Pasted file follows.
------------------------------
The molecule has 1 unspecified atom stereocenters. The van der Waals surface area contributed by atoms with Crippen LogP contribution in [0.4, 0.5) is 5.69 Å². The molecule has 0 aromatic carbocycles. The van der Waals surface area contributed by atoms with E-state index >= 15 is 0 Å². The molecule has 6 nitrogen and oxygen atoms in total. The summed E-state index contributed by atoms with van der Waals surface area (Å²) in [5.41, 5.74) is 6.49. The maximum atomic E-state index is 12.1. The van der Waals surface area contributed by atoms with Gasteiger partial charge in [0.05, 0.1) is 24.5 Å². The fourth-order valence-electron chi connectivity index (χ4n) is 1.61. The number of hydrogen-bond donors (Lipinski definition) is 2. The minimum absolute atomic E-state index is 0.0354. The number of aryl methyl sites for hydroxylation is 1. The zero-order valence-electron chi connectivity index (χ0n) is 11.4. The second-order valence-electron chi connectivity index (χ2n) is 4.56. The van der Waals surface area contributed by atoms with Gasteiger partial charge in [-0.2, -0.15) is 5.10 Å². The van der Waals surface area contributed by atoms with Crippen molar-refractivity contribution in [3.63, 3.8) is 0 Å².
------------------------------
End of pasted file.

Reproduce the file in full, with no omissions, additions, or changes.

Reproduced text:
The molecule has 1 unspecified atom stereocenters. The van der Waals surface area contributed by atoms with Crippen LogP contribution in [0.4, 0.5) is 5.69 Å². The molecule has 0 aromatic carbocycles. The van der Waals surface area contributed by atoms with E-state index >= 15 is 0 Å². The molecule has 6 nitrogen and oxygen atoms in total. The summed E-state index contributed by atoms with van der Waals surface area (Å²) in [5.41, 5.74) is 6.49. The maximum atomic E-state index is 12.1. The van der Waals surface area contributed by atoms with Gasteiger partial charge in [0.05, 0.1) is 24.5 Å². The fourth-order valence-electron chi connectivity index (χ4n) is 1.61. The number of hydrogen-bond donors (Lipinski definition) is 2. The minimum absolute atomic E-state index is 0.0354. The number of aryl methyl sites for hydroxylation is 1. The zero-order valence-electron chi connectivity index (χ0n) is 11.4. The second-order valence-electron chi connectivity index (χ2n) is 4.56. The van der Waals surface area contributed by atoms with Gasteiger partial charge in [-0.2, -0.15) is 5.10 Å². The van der Waals surface area contributed by atoms with Crippen molar-refractivity contribution in [3.63, 3.8) is 0 Å².